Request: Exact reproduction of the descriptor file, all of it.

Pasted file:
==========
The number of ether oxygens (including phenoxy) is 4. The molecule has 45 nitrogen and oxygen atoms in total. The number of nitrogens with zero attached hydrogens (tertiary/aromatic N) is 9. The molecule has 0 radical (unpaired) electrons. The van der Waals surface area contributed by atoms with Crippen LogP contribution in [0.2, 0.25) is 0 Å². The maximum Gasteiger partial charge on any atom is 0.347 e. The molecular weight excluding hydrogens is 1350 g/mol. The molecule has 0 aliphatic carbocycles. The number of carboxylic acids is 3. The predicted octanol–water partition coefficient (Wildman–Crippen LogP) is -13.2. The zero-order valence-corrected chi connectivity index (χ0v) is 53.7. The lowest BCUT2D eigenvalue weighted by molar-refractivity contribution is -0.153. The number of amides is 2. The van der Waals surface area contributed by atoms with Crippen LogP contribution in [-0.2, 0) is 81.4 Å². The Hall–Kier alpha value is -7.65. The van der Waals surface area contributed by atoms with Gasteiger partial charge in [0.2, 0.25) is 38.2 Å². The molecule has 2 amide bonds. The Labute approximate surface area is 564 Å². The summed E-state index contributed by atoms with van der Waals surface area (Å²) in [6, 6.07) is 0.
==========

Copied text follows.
The number of ether oxygens (including phenoxy) is 4. The molecule has 45 nitrogen and oxygen atoms in total. The number of nitrogens with zero attached hydrogens (tertiary/aromatic N) is 9. The molecule has 0 radical (unpaired) electrons. The van der Waals surface area contributed by atoms with Crippen LogP contribution in [0.2, 0.25) is 0 Å². The maximum Gasteiger partial charge on any atom is 0.347 e. The molecular weight excluding hydrogens is 1350 g/mol. The molecule has 0 aliphatic carbocycles. The number of carboxylic acids is 3. The predicted octanol–water partition coefficient (Wildman–Crippen LogP) is -13.2. The zero-order valence-corrected chi connectivity index (χ0v) is 53.7. The lowest BCUT2D eigenvalue weighted by molar-refractivity contribution is -0.153. The number of amides is 2. The van der Waals surface area contributed by atoms with Crippen LogP contribution in [-0.2, 0) is 81.4 Å². The Hall–Kier alpha value is -7.65. The van der Waals surface area contributed by atoms with Gasteiger partial charge in [0.2, 0.25) is 38.2 Å². The molecule has 2 amide bonds. The Labute approximate surface area is 564 Å². The summed E-state index contributed by atoms with van der Waals surface area (Å²) in [6, 6.07) is 0.